The NASL’s first crisis

Posted on February 25, 2013 12:25 am

That the North American Soccer League died an early death, after 17 seasons, is well known. That it nearly died a much earlier one is less famous.

The NASL’s survival of its crisis year of 1969 was due largely to the efforts of three men, Clive Toye, Phil Woosnam and Lamar Hunt. Toye and Woosnam both were British expatriates and both had come to America for supporting roles in this new soccer venture that was starting here. Woosnam, a veteran star with several Football League teams and an extreme rarity among British pro soccer players, a college graduate, had come to be coach of the Atlanta Chiefs (in 1968, he ended up coaching the U.S. national team in World Cup qualifying as well). By this point, he was executive director of the NASL. Toye, who had been the chief soccer writer for the Daily Express, a huge London newspaper, had crossed the Atlantic in 1967 to become general manager of the Baltimore Bays, and by 1969 was Woosnam’s assistant. Hunt (above), the son of legendary Texas oilman H.L. Hunt, was a money man, of whom there had been a number a year or two before, but he was not like the other team owners. Hunt was committed to this venture and didn’t join the scramble for the exit at the end of the 1968 season, particularly impressive considering that his team had won just two games and lost 26 that season.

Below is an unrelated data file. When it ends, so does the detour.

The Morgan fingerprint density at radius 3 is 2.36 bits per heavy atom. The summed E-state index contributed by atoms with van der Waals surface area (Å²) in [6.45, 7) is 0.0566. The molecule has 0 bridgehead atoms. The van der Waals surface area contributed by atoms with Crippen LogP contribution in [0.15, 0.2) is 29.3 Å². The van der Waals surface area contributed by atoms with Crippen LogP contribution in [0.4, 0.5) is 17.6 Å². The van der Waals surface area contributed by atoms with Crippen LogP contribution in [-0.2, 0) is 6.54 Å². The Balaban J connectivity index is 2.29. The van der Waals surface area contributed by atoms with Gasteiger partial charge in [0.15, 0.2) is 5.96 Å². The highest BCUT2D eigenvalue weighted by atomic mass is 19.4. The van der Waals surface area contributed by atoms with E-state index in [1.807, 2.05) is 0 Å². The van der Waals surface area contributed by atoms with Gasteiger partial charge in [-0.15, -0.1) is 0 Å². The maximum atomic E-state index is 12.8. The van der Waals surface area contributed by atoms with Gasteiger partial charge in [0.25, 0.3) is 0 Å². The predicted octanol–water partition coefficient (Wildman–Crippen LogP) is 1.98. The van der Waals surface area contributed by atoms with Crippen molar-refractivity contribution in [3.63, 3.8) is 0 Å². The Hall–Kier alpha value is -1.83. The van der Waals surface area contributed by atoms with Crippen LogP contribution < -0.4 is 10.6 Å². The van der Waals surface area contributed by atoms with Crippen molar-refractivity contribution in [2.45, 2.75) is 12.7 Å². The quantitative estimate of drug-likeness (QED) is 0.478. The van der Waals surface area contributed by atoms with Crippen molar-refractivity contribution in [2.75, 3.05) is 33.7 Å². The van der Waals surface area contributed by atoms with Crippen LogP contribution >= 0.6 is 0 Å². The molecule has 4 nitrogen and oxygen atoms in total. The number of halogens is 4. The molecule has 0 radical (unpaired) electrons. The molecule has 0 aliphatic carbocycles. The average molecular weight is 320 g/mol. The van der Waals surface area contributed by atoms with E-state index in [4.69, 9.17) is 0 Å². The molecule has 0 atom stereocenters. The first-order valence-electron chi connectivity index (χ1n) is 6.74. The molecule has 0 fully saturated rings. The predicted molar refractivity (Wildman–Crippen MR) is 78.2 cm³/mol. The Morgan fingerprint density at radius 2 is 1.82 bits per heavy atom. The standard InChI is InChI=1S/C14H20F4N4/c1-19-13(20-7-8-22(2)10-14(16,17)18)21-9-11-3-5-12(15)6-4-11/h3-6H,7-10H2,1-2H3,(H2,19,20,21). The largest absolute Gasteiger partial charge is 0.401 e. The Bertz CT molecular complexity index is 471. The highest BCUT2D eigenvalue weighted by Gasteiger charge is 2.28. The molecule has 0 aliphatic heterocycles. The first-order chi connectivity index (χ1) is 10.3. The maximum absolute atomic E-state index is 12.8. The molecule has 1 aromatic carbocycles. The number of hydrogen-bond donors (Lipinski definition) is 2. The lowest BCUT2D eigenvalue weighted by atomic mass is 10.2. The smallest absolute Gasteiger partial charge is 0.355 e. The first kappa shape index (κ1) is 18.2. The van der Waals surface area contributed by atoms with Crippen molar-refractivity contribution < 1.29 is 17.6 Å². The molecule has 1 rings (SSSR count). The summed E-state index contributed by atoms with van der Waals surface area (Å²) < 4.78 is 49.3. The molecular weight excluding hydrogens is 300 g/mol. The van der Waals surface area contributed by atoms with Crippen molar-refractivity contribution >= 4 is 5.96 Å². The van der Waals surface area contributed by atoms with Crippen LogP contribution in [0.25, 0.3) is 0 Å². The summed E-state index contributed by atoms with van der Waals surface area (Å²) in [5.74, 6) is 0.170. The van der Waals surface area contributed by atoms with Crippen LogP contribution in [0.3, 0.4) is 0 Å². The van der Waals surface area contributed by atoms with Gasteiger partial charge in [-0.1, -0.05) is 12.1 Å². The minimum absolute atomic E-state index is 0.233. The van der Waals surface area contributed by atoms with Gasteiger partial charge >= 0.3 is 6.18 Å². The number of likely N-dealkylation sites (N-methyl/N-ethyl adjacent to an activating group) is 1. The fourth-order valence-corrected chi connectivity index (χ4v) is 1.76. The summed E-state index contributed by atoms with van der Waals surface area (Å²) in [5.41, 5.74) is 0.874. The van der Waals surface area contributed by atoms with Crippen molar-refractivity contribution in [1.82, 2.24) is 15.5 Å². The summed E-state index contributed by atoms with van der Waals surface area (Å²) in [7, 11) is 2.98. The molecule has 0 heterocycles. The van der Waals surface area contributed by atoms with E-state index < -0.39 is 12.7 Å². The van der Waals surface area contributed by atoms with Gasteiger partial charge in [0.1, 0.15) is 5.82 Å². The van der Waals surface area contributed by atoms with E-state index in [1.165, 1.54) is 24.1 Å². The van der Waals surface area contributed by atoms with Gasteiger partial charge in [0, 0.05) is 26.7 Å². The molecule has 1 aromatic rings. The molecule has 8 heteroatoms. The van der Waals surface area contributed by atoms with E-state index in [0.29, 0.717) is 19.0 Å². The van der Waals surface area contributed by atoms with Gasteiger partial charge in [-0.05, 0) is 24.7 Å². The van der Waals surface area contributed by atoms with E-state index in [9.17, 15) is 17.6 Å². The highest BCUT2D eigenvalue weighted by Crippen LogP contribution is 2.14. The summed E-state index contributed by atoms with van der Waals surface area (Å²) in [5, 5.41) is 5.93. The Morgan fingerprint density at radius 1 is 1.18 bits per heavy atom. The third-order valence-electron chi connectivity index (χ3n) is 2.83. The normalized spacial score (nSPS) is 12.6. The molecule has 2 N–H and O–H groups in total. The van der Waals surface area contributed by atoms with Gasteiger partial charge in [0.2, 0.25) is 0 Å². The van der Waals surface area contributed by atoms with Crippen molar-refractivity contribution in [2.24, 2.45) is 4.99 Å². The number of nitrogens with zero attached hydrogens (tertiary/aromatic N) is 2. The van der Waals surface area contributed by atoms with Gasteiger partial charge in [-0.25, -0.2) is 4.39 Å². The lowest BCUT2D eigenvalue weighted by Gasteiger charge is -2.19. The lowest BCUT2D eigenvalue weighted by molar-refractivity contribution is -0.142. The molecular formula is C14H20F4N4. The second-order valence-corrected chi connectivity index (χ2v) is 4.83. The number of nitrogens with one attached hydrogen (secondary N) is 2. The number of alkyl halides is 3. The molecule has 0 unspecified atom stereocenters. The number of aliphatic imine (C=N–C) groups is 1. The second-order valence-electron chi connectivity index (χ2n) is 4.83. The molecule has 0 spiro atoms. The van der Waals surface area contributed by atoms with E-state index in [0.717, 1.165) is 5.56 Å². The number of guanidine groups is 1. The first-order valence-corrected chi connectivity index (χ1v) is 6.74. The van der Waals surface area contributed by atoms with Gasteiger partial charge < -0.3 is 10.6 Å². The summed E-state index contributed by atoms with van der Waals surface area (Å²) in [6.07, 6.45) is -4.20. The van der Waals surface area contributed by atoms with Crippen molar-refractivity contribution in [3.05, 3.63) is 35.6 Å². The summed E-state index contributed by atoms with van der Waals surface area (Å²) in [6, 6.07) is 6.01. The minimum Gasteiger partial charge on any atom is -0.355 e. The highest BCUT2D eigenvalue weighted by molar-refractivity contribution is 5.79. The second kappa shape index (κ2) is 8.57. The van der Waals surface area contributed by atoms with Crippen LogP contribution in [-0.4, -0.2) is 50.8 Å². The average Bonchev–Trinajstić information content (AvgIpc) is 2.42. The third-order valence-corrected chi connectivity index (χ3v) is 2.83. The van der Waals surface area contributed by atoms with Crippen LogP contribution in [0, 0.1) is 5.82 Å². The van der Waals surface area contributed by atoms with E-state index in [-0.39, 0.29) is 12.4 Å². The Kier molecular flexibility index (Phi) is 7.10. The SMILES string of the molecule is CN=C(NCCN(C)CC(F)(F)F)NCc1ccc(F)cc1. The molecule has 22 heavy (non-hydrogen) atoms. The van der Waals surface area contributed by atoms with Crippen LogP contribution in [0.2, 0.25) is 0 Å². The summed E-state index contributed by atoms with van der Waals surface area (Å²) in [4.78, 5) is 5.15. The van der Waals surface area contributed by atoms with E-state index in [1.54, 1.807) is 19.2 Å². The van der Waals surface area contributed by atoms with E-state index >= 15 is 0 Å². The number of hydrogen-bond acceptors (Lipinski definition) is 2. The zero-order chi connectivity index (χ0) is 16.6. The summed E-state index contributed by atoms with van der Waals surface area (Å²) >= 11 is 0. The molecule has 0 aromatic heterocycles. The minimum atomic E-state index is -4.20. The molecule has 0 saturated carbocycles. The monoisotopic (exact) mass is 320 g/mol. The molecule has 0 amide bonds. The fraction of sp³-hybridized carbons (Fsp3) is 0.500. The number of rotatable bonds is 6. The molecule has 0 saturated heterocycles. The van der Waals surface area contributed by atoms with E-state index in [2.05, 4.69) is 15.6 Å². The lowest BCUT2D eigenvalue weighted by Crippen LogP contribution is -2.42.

Toye and Woosnam were crammed into a tiny office in the bowels of Fulton County Stadium in Atlanta, and their efforts there became famous among NASL people, but the contribution of Hunt was equally crucial to the NASL’s survival. In addition to owning the Dallas Tornado of the NASL, Hunt also owned the Kansas City Chiefs of the American Football League. The fact that he was willing to stick to his commitment to soccer and invest his time was well as his money in efforts to keep the NASL afloat is a very important factor in why American soccer has the respectability that it does today.

Reporter Alex Yannis, who covered the New York Cosmos for the New York Times throughout their existence, quoted Woosnam on the subject of Hunt’s work in his 1980 book, Inside Soccer: “The main reason we stayed alive was the presence of Lamar Hunt. People knew who Lamar Hunt was and that he would not stay with a league he didn’t believe had a future in the United States.”

Yannis also quoted Hunt: “Phil and everybody else in the league give me too much credit….Phil Woosnam is the guy who really kept it alive. He went out and knocked on doors. I just gave the league a little stability because of my involvement in other sports.”

The NASL started to rise again in 1970 when two American Soccer League teams, the Washington Darts and the Rochester Lancers, jumped leagues. It was a narrow thing according to Toye. Washington agreed to switch to the NASL, but only if Rochester would also. So the negotiations with the Rochester owners, Charlie Schiano and Pat DiNolfo, really were for two teams, not one. Maybe more than two in a sense, considering that the NASL would have folded without them. After considerable back and forth, Schiano and DiNolfo agreed to make the move and the NASL stayed in business (and those Washington and Rochester teams ended up playing for the NASL title in 1970).

The NASL went on to famous things during its flight of 17 seasons, but it came awfully close to crashing on takeoff.

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